So have you been to Griffith Park recently? I went for a short hike there this morning for the first time in a month or so. The first time this year. (I’ve not been hiking much the last month due to several things, including waiting for a full recovery from my mysterious vertigo which still pops up from time to time…)
Well, I had a nice hike, and cleared away some cobwebs in my head, which was nice to do. I’m in the middle of writing two research papers, and reading a great deal of material for a search committee I’m on (meeting imminent) and so a bit of clearance is good.
The thing is this. The park was with teeming with people, of a broader range than is usual for the park, in those numbers. Not sure why, but it was good to see. Is it all those New Year’s resolutions? People resolving to use the city’s wonderful park areas more? To get more exercise? Fresh air? Whatever the reason, I’m hoping it’ll last.
You might wonder what I’m talking about, but I always feel that the park is strikingly underused for a city of this size, and further, that it is particularly underused by some groups, which fills me with dismay at times. It is part of the somewhat divisive way things are arranged in the city along ethnic lines that still does not sit well with me at times, as much as I love the city. I’m often the only black person I see in Griffith park, for example, and it is exceedingly rare to meet other black people when I’m out on trails in the hills and mountains surrounding the city, such as the San Gabriels or the Santa Monica mountains and beyond to the North. I’ve commented on this before, such as one time a few years back when I was giving a presentation on careers in science at the Overcomer’s Church of Christ, a (mostly) black church in central LA. I mentioned it as what I see (rightly or wrongly) as an example of the kind of potent barriers which remain in the city (and elsewhere) along the lines of race, and the responses I got from some of the assembly confirmed what I suspected. Black people from some parts of the city (what are mostly considered to be the “black” parts) often don’t think that they “belong” in some other parts of the city, even though it is to use free resources that they’ve helped pay for with their taxes. There is a feeling (originating within or without – probably a combination of the two) of being unwelcome. It starts with parks, but extends to public libraries, museums and observatories, and eventually to career choices, in some cases. There are of course several other factors, of course, but to my mind, we are losing many smart young children of colour from careers in science at a very early stage due to such issues of perception about belonging.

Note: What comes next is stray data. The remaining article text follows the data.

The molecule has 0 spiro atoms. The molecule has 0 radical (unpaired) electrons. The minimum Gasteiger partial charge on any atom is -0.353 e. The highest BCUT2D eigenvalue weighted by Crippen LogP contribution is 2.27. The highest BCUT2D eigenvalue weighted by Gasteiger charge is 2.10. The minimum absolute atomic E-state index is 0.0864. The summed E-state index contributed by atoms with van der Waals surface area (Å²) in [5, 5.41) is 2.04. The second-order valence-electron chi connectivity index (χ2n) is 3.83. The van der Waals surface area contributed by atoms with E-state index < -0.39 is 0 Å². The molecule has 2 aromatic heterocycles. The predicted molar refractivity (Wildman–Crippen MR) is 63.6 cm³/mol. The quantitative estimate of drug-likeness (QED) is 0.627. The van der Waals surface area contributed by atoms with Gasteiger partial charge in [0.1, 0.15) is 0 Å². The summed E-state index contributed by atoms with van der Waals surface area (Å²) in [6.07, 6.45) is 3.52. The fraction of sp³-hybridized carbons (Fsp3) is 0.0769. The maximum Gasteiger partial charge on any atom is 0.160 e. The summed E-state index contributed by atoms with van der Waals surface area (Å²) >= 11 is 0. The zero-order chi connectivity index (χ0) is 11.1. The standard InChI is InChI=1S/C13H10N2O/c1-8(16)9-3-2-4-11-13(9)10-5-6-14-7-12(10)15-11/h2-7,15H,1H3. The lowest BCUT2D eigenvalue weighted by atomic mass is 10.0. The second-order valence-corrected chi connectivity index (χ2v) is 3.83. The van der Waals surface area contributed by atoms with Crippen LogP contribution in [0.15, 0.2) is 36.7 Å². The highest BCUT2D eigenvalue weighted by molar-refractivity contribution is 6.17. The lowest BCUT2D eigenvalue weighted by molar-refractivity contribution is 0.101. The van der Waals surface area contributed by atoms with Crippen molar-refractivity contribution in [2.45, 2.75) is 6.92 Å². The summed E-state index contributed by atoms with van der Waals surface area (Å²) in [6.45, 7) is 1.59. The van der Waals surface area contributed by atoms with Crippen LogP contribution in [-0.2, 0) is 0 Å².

Anyway, as I was saying, it was nice to see Griffith park being used by many people this morning, including more black people than just me. Makes me feel good about 2010 for some reason. It might seem odd, my noticing these things, but they matter to me a lot.
I’m happy to say that I expect to get back into my routine of regular hikes to get the blood flowing, clear the head, and breathe the air. It’s good to be back in the saddle, as it were.